Quite often after the acute facial palsy phase finishes and some complications and residual effects develop, you may still notice that your eye does not produce enough tears. Your eye may feel dry and irritated.
Why does my eye feel dry after facial palsy?
There are three possible reasons why your eye may remain dry after facial or Bell’s palsy.
1. You blink less often or your blinking is not complete.
If your blinking is not complete, that means your eyelid does not close fully. Then, even if your eye is producing enough tears, it is not lubricated sufficiently. Your eye remains more exposed to the air, the wind, dust and other factors for a longer time than the healthy eye, that is blinking normally.
2. Your lacrimation gland might not function properly.
In our experience, this does not occur very often, but it is still possible, that after facial or Bell’s palsy your lacrimal gland might have some irregularities in its functioning. With stimulation in the process of our rehabilitation, we can reasonably expect it to become better.
3. The muscle controlling your lacrimation sac might be contracted.
This is the third of the most probable reasons for your eye drying out after facial palsy. The sac in your eye that contains tears, its opening and closing, is controlled by a very tiny muscle, called the sphincter. It keeps the sac closed, and when we blink it relaxes, opening up the sac and releasing a drop of tears out. It also opens wider if your eye is irritated from the wind, dust, air and other factors, or when you cry. After facial palsy, this tiny muscle may become contracted because it is also innervated by the facial nerve. So when you blink or when you want to cry, it cannot open wide enough to release a sufficient amount of tears out.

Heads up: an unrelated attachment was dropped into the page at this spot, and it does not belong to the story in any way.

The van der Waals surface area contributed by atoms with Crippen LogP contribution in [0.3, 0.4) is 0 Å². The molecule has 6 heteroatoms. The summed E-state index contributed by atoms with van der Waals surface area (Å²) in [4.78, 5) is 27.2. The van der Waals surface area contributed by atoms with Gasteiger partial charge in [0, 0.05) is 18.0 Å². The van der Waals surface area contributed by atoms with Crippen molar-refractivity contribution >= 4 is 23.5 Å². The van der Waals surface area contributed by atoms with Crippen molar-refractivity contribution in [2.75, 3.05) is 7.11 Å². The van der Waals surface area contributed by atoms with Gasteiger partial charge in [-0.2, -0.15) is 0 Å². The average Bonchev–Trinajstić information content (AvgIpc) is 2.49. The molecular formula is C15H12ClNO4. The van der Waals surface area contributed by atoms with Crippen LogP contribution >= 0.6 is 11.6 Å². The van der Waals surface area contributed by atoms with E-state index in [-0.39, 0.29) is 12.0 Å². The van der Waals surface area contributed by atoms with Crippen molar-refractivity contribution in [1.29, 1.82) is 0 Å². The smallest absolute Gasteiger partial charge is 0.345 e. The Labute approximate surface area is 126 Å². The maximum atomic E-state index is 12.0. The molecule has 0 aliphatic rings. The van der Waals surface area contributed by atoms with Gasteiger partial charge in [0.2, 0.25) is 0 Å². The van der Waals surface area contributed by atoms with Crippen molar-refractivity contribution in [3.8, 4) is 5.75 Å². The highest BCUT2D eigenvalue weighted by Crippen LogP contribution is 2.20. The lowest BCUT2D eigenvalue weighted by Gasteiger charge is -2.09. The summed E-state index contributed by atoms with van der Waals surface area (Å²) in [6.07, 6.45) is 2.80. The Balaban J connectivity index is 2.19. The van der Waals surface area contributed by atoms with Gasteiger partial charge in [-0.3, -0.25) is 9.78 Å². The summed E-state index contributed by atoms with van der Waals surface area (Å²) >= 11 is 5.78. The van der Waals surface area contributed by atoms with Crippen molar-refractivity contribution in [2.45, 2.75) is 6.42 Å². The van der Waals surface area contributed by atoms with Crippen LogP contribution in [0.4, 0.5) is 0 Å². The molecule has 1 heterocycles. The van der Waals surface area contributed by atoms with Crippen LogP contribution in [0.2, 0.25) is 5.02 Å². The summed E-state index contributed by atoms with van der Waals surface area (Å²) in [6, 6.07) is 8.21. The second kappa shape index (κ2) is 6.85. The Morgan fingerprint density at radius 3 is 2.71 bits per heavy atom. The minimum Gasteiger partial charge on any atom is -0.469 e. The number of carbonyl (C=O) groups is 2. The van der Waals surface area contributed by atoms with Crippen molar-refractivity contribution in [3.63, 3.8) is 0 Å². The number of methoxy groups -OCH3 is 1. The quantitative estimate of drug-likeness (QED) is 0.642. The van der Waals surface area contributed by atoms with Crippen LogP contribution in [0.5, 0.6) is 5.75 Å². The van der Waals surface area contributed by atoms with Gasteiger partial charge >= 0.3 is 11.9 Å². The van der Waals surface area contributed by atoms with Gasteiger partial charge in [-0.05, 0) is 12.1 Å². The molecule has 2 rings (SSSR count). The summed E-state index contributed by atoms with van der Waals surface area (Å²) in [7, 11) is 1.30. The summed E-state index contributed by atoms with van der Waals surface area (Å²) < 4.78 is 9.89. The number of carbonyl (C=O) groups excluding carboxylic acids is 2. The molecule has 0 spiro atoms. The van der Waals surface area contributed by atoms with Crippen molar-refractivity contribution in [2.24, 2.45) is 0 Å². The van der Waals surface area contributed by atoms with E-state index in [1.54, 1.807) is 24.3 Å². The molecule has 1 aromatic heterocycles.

These are the three main reasons why your eye may lack tears after facial palsy. From the experience with our patients, we see that these irregularities can mostly be corrected. Besides experiencing the lack of tears, some of you might experience the opposite effect – the excessive tearing.
What are the Crocodile Tears after facial palsy?
Crocodile tears are the opposite extremity to the dry eye – the excessive release of tears experienced when eating or speaking. From our experience, this phenomenon can be treated in almost all cases and within a reasonably short time. Normally, within two, maximum of three visits, we are able to get rid of crocodile tears.
We had one patient, who had been suffering from crocodile tears. After the very first treatment in our clinic, he was on his way home, on the train and was eating an apple. All of a sudden, he realised that his eye was not tearing any longer. He got so excited that he called us immediately from the train to share his happy news. This is just an example, it may not happen so quick in all cases, but it is possible to improve it.
If you are experiencing a lack of tears, dry eyes or on the opposite, excessive tears, as well as other complications and residuals, consider registering for our online diagnostic session.
– Alex Pashov
Crystal Touch Bell’s palsy clinic